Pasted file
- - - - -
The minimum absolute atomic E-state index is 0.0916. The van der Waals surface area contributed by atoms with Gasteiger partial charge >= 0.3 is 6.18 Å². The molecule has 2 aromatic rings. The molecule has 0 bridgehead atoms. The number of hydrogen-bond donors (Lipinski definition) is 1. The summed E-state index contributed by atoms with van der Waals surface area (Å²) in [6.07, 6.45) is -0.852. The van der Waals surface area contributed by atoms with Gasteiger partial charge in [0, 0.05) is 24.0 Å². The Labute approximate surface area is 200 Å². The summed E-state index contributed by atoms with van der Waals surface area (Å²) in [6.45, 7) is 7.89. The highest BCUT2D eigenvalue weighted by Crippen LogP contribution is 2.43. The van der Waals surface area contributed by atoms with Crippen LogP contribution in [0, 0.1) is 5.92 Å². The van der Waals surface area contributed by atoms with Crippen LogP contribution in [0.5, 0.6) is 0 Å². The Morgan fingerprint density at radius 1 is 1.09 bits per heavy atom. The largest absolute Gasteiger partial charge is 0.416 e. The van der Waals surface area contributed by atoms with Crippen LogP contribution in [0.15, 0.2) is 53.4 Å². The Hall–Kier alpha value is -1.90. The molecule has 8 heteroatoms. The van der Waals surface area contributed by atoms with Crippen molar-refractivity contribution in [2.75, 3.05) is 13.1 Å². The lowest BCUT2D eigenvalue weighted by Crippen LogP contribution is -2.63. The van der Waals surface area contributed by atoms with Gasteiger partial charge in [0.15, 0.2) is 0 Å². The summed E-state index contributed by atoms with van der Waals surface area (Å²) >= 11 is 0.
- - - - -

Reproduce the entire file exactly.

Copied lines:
The minimum absolute atomic E-state index is 0.0916. The van der Waals surface area contributed by atoms with Gasteiger partial charge >= 0.3 is 6.18 Å². The molecule has 2 aromatic rings. The molecule has 0 bridgehead atoms. The number of hydrogen-bond donors (Lipinski definition) is 1. The summed E-state index contributed by atoms with van der Waals surface area (Å²) in [6.07, 6.45) is -0.852. The van der Waals surface area contributed by atoms with Gasteiger partial charge in [0, 0.05) is 24.0 Å². The Labute approximate surface area is 200 Å². The summed E-state index contributed by atoms with van der Waals surface area (Å²) in [6.45, 7) is 7.89. The highest BCUT2D eigenvalue weighted by Crippen LogP contribution is 2.43. The van der Waals surface area contributed by atoms with Crippen LogP contribution in [0, 0.1) is 5.92 Å². The van der Waals surface area contributed by atoms with Crippen LogP contribution in [0.5, 0.6) is 0 Å². The Morgan fingerprint density at radius 1 is 1.09 bits per heavy atom. The largest absolute Gasteiger partial charge is 0.416 e. The van der Waals surface area contributed by atoms with Crippen LogP contribution in [0.15, 0.2) is 53.4 Å². The Hall–Kier alpha value is -1.90. The molecule has 8 heteroatoms. The van der Waals surface area contributed by atoms with Crippen molar-refractivity contribution in [2.75, 3.05) is 13.1 Å². The lowest BCUT2D eigenvalue weighted by Crippen LogP contribution is -2.63. The van der Waals surface area contributed by atoms with Gasteiger partial charge in [0.15, 0.2) is 0 Å². The summed E-state index contributed by atoms with van der Waals surface area (Å²) >= 11 is 0.